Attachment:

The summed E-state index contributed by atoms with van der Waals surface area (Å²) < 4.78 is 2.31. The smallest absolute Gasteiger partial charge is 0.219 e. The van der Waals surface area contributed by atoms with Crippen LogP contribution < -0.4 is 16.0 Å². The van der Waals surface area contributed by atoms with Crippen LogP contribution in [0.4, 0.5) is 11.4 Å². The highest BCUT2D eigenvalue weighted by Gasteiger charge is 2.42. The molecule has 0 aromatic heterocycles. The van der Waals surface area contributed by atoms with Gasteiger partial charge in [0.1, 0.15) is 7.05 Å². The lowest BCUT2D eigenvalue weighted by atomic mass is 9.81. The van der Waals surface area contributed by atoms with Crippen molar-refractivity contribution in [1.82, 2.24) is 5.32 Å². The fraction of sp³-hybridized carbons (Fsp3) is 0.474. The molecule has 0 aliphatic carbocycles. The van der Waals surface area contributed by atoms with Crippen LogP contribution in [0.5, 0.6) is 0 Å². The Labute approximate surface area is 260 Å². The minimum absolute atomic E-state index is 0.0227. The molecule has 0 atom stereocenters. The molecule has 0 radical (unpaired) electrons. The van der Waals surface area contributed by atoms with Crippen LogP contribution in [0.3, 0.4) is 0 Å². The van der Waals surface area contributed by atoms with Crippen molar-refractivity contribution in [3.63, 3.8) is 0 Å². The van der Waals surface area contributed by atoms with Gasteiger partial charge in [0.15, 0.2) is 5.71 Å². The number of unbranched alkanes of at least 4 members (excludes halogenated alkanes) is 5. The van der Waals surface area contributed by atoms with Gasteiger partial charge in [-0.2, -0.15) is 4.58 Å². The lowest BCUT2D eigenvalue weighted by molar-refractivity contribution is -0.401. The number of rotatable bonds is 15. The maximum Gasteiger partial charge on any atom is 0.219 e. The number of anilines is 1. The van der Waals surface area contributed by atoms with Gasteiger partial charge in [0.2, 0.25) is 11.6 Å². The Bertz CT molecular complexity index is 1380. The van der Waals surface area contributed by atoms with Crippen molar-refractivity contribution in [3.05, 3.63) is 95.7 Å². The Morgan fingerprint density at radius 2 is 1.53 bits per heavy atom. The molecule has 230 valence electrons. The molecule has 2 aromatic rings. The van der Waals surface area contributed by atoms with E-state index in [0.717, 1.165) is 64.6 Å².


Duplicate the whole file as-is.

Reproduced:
The summed E-state index contributed by atoms with van der Waals surface area (Å²) < 4.78 is 2.31. The smallest absolute Gasteiger partial charge is 0.219 e. The van der Waals surface area contributed by atoms with Crippen LogP contribution < -0.4 is 16.0 Å². The van der Waals surface area contributed by atoms with Crippen LogP contribution in [0.4, 0.5) is 11.4 Å². The highest BCUT2D eigenvalue weighted by Gasteiger charge is 2.42. The molecule has 0 aromatic heterocycles. The van der Waals surface area contributed by atoms with Gasteiger partial charge in [0.1, 0.15) is 7.05 Å². The lowest BCUT2D eigenvalue weighted by atomic mass is 9.81. The van der Waals surface area contributed by atoms with Crippen molar-refractivity contribution in [1.82, 2.24) is 5.32 Å². The fraction of sp³-hybridized carbons (Fsp3) is 0.474. The molecule has 0 aliphatic carbocycles. The van der Waals surface area contributed by atoms with Crippen LogP contribution in [0.5, 0.6) is 0 Å². The Labute approximate surface area is 260 Å². The minimum absolute atomic E-state index is 0.0227. The molecule has 0 atom stereocenters. The molecule has 0 radical (unpaired) electrons. The van der Waals surface area contributed by atoms with Crippen LogP contribution in [0.3, 0.4) is 0 Å². The van der Waals surface area contributed by atoms with Crippen molar-refractivity contribution in [3.63, 3.8) is 0 Å². The van der Waals surface area contributed by atoms with Gasteiger partial charge in [0.15, 0.2) is 5.71 Å². The number of unbranched alkanes of at least 4 members (excludes halogenated alkanes) is 5. The van der Waals surface area contributed by atoms with Gasteiger partial charge in [-0.2, -0.15) is 4.58 Å². The lowest BCUT2D eigenvalue weighted by molar-refractivity contribution is -0.401. The number of rotatable bonds is 15. The maximum Gasteiger partial charge on any atom is 0.219 e. The number of anilines is 1. The van der Waals surface area contributed by atoms with Gasteiger partial charge in [0.2, 0.25) is 11.6 Å². The Bertz CT molecular complexity index is 1380. The van der Waals surface area contributed by atoms with Crippen molar-refractivity contribution in [3.05, 3.63) is 95.7 Å². The Morgan fingerprint density at radius 2 is 1.53 bits per heavy atom. The molecule has 230 valence electrons. The molecule has 2 aromatic rings. The van der Waals surface area contributed by atoms with E-state index in [0.717, 1.165) is 64.6 Å².